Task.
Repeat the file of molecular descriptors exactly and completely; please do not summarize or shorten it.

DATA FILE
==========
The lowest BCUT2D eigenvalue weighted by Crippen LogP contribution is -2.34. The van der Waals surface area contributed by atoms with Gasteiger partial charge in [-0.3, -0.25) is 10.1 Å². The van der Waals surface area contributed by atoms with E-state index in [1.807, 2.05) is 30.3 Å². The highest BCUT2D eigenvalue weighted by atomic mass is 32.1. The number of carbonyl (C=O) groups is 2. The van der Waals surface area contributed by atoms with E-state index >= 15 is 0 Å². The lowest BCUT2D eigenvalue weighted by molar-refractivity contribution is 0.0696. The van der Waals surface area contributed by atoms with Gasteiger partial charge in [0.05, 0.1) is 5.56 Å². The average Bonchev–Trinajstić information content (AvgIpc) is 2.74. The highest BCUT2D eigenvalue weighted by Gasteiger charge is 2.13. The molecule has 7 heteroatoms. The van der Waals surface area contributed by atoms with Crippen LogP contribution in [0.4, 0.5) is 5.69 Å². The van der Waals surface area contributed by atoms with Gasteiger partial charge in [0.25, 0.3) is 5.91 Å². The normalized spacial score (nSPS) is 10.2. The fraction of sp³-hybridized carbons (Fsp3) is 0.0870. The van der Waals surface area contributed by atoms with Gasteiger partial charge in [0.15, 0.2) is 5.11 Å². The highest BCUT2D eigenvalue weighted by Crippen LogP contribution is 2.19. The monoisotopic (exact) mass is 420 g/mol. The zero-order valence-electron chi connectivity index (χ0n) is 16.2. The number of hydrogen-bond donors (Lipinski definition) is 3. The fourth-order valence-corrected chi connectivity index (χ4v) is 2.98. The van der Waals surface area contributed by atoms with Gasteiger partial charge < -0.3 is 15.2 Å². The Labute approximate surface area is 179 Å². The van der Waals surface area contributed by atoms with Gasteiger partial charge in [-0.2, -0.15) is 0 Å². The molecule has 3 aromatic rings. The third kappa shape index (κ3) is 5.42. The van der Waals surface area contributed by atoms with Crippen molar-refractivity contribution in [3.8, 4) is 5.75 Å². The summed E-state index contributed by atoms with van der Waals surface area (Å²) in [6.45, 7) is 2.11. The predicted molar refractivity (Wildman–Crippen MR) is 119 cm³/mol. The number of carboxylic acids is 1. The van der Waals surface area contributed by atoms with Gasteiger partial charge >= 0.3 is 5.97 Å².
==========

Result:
The lowest BCUT2D eigenvalue weighted by Crippen LogP contribution is -2.34. The van der Waals surface area contributed by atoms with Gasteiger partial charge in [-0.3, -0.25) is 10.1 Å². The van der Waals surface area contributed by atoms with E-state index in [1.807, 2.05) is 30.3 Å². The highest BCUT2D eigenvalue weighted by atomic mass is 32.1. The number of carbonyl (C=O) groups is 2. The van der Waals surface area contributed by atoms with E-state index >= 15 is 0 Å². The lowest BCUT2D eigenvalue weighted by molar-refractivity contribution is 0.0696. The van der Waals surface area contributed by atoms with Gasteiger partial charge in [0.05, 0.1) is 5.56 Å². The average Bonchev–Trinajstić information content (AvgIpc) is 2.74. The highest BCUT2D eigenvalue weighted by Gasteiger charge is 2.13. The molecule has 7 heteroatoms. The van der Waals surface area contributed by atoms with Crippen LogP contribution in [0.4, 0.5) is 5.69 Å². The van der Waals surface area contributed by atoms with Gasteiger partial charge in [0.25, 0.3) is 5.91 Å². The normalized spacial score (nSPS) is 10.2. The fraction of sp³-hybridized carbons (Fsp3) is 0.0870. The van der Waals surface area contributed by atoms with Gasteiger partial charge in [0.15, 0.2) is 5.11 Å². The highest BCUT2D eigenvalue weighted by Crippen LogP contribution is 2.19. The monoisotopic (exact) mass is 420 g/mol. The zero-order valence-electron chi connectivity index (χ0n) is 16.2. The number of hydrogen-bond donors (Lipinski definition) is 3. The fourth-order valence-corrected chi connectivity index (χ4v) is 2.98. The van der Waals surface area contributed by atoms with Gasteiger partial charge < -0.3 is 15.2 Å². The Labute approximate surface area is 179 Å². The van der Waals surface area contributed by atoms with Gasteiger partial charge in [-0.2, -0.15) is 0 Å². The molecule has 3 aromatic rings. The third kappa shape index (κ3) is 5.42. The van der Waals surface area contributed by atoms with Crippen molar-refractivity contribution in [3.8, 4) is 5.75 Å². The summed E-state index contributed by atoms with van der Waals surface area (Å²) in [6.45, 7) is 2.11. The predicted molar refractivity (Wildman–Crippen MR) is 119 cm³/mol. The number of carboxylic acids is 1. The van der Waals surface area contributed by atoms with Gasteiger partial charge >= 0.3 is 5.97 Å².